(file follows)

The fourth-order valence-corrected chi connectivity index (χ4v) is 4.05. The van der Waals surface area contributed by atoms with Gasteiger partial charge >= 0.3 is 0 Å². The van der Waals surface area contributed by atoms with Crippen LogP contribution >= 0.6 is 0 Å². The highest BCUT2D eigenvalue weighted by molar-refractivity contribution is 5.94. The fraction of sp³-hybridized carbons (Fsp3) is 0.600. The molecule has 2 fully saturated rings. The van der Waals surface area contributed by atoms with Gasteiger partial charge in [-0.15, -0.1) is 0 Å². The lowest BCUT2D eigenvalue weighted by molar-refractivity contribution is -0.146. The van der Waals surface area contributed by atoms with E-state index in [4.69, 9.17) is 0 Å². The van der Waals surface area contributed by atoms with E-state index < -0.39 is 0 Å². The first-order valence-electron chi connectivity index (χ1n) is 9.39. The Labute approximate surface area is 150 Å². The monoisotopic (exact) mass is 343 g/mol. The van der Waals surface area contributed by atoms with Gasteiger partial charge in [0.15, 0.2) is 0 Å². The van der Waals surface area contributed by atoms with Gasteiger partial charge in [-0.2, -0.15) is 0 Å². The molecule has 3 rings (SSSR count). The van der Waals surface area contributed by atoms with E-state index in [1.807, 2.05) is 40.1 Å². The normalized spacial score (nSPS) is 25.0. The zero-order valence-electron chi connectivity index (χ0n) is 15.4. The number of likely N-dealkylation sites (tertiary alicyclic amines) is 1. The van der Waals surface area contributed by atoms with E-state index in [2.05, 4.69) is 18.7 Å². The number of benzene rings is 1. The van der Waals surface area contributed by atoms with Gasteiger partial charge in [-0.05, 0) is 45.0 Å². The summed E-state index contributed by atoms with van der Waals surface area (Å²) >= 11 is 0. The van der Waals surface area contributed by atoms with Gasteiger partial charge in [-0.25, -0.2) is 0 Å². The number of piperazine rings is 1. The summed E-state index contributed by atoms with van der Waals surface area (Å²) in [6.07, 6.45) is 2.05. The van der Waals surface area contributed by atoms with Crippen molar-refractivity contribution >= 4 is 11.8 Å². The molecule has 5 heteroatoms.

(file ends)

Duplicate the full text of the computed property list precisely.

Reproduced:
The fourth-order valence-corrected chi connectivity index (χ4v) is 4.05. The van der Waals surface area contributed by atoms with Gasteiger partial charge >= 0.3 is 0 Å². The van der Waals surface area contributed by atoms with Crippen LogP contribution >= 0.6 is 0 Å². The highest BCUT2D eigenvalue weighted by molar-refractivity contribution is 5.94. The fraction of sp³-hybridized carbons (Fsp3) is 0.600. The molecule has 2 fully saturated rings. The van der Waals surface area contributed by atoms with Gasteiger partial charge in [-0.15, -0.1) is 0 Å². The lowest BCUT2D eigenvalue weighted by molar-refractivity contribution is -0.146. The van der Waals surface area contributed by atoms with E-state index in [4.69, 9.17) is 0 Å². The van der Waals surface area contributed by atoms with E-state index < -0.39 is 0 Å². The first-order valence-electron chi connectivity index (χ1n) is 9.39. The Labute approximate surface area is 150 Å². The monoisotopic (exact) mass is 343 g/mol. The van der Waals surface area contributed by atoms with Gasteiger partial charge in [0.15, 0.2) is 0 Å². The van der Waals surface area contributed by atoms with Gasteiger partial charge in [-0.2, -0.15) is 0 Å². The molecule has 3 rings (SSSR count). The van der Waals surface area contributed by atoms with E-state index in [1.807, 2.05) is 40.1 Å². The normalized spacial score (nSPS) is 25.0. The zero-order valence-electron chi connectivity index (χ0n) is 15.4. The number of likely N-dealkylation sites (tertiary alicyclic amines) is 1. The van der Waals surface area contributed by atoms with E-state index in [2.05, 4.69) is 18.7 Å². The number of benzene rings is 1. The van der Waals surface area contributed by atoms with Gasteiger partial charge in [-0.05, 0) is 45.0 Å². The summed E-state index contributed by atoms with van der Waals surface area (Å²) >= 11 is 0. The van der Waals surface area contributed by atoms with Gasteiger partial charge in [-0.25, -0.2) is 0 Å². The number of piperazine rings is 1. The summed E-state index contributed by atoms with van der Waals surface area (Å²) in [6.07, 6.45) is 2.05. The van der Waals surface area contributed by atoms with Crippen molar-refractivity contribution >= 4 is 11.8 Å². The molecule has 5 heteroatoms.